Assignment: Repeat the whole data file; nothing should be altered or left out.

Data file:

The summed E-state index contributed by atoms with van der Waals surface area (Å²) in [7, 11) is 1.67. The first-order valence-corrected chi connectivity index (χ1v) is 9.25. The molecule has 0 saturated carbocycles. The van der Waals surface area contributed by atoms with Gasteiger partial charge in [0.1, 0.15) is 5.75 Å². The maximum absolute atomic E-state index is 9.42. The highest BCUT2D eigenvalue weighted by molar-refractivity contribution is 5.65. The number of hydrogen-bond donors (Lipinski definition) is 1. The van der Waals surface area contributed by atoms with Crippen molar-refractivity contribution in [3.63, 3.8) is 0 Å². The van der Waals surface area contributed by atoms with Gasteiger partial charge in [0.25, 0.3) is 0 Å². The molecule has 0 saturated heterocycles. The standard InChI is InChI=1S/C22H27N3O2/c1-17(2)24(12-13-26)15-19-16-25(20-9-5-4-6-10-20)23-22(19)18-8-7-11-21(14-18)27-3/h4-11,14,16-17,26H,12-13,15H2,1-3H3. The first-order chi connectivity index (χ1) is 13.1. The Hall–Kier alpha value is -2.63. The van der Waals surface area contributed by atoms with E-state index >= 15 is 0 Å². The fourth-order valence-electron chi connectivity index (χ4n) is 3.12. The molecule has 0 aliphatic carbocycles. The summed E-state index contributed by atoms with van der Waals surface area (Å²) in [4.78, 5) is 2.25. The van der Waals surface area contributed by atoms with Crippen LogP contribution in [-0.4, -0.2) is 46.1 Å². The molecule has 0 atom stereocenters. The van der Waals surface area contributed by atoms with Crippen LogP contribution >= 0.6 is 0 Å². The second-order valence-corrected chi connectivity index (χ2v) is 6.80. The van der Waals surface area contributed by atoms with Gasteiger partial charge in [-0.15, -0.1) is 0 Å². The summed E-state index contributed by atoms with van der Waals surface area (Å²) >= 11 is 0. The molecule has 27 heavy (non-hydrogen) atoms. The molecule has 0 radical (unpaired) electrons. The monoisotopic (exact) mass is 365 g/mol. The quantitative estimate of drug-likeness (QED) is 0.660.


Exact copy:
The summed E-state index contributed by atoms with van der Waals surface area (Å²) in [7, 11) is 1.67. The first-order valence-corrected chi connectivity index (χ1v) is 9.25. The molecule has 0 saturated carbocycles. The van der Waals surface area contributed by atoms with Gasteiger partial charge in [0.1, 0.15) is 5.75 Å². The maximum absolute atomic E-state index is 9.42. The highest BCUT2D eigenvalue weighted by molar-refractivity contribution is 5.65. The number of hydrogen-bond donors (Lipinski definition) is 1. The van der Waals surface area contributed by atoms with Crippen molar-refractivity contribution in [3.63, 3.8) is 0 Å². The van der Waals surface area contributed by atoms with Gasteiger partial charge in [0.25, 0.3) is 0 Å². The molecule has 0 saturated heterocycles. The standard InChI is InChI=1S/C22H27N3O2/c1-17(2)24(12-13-26)15-19-16-25(20-9-5-4-6-10-20)23-22(19)18-8-7-11-21(14-18)27-3/h4-11,14,16-17,26H,12-13,15H2,1-3H3. The first-order chi connectivity index (χ1) is 13.1. The Hall–Kier alpha value is -2.63. The van der Waals surface area contributed by atoms with E-state index >= 15 is 0 Å². The fourth-order valence-electron chi connectivity index (χ4n) is 3.12. The molecule has 0 aliphatic carbocycles. The summed E-state index contributed by atoms with van der Waals surface area (Å²) in [4.78, 5) is 2.25. The van der Waals surface area contributed by atoms with Crippen LogP contribution in [-0.4, -0.2) is 46.1 Å². The molecule has 0 atom stereocenters. The van der Waals surface area contributed by atoms with Crippen LogP contribution >= 0.6 is 0 Å². The second-order valence-corrected chi connectivity index (χ2v) is 6.80. The van der Waals surface area contributed by atoms with Gasteiger partial charge in [-0.15, -0.1) is 0 Å². The summed E-state index contributed by atoms with van der Waals surface area (Å²) >= 11 is 0. The molecule has 27 heavy (non-hydrogen) atoms. The molecule has 0 radical (unpaired) electrons. The monoisotopic (exact) mass is 365 g/mol. The quantitative estimate of drug-likeness (QED) is 0.660.